A Salt Marsh is made up of shallow basins and salt tables where the salt is harvested.
This white gold is obtained by evaporation of water using the combined forces of the sun and wind.
Sea water entry into the salt marshes :
Sea water enters into the salt marshes as from March. At this stage, it contains 29g of salt per litre.
Water circulation in the ponds:
From March to August, water circulates through the basins (some of which are more than 300 hectares). Salt workers make the water circulate from one pond to another.
The sea water loses approximately 90% of its fresh water. So, the resulting brine, or very salty water, contains 260 g of salt per litre, in order to keep the salt marshes going.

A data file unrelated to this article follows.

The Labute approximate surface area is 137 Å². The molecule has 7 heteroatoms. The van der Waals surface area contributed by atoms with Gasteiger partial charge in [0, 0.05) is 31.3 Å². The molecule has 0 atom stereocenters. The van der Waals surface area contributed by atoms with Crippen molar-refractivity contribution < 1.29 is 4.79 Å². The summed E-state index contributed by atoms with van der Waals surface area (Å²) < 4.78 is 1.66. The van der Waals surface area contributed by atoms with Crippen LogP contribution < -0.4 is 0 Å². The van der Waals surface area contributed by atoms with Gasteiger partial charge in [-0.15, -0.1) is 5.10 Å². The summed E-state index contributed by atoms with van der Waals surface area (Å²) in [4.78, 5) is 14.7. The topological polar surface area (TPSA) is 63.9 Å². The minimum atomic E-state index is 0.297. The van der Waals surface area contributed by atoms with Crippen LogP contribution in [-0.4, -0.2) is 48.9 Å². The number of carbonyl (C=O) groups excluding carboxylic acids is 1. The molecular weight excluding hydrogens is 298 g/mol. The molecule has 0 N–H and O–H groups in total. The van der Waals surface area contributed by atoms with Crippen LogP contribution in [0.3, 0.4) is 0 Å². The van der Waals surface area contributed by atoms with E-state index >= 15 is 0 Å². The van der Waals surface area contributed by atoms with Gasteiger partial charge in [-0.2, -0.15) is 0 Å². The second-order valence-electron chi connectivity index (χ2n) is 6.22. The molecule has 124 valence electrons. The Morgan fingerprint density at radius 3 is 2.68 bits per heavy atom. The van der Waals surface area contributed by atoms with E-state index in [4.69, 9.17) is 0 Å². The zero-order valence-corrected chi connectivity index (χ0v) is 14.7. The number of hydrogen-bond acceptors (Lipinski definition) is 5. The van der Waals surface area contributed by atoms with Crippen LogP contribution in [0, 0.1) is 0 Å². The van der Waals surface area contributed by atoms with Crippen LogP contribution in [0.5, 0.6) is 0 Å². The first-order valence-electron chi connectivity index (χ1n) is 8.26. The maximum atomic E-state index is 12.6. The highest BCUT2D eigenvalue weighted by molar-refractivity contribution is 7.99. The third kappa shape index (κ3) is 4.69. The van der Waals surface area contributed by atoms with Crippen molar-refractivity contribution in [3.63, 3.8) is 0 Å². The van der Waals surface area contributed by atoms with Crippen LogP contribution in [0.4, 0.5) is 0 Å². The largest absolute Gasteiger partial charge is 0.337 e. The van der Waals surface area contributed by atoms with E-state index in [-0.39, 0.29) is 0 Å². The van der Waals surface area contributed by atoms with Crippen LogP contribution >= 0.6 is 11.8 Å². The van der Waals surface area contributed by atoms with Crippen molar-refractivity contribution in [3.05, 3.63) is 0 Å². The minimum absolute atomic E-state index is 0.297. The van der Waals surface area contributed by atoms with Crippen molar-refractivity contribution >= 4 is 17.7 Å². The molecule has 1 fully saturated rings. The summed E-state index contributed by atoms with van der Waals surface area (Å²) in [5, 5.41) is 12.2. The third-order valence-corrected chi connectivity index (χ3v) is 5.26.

When the brine is saturated, salt workers send it to the crystallisers or salt tables (shallow rectangular basins). Thanks to the wind and the sun, the evaporation continues and the salt crystallises.
After a few months, a layer of salt, 10cm thick is formed at the bottom of the tables. The salt is harvested once a year, in September.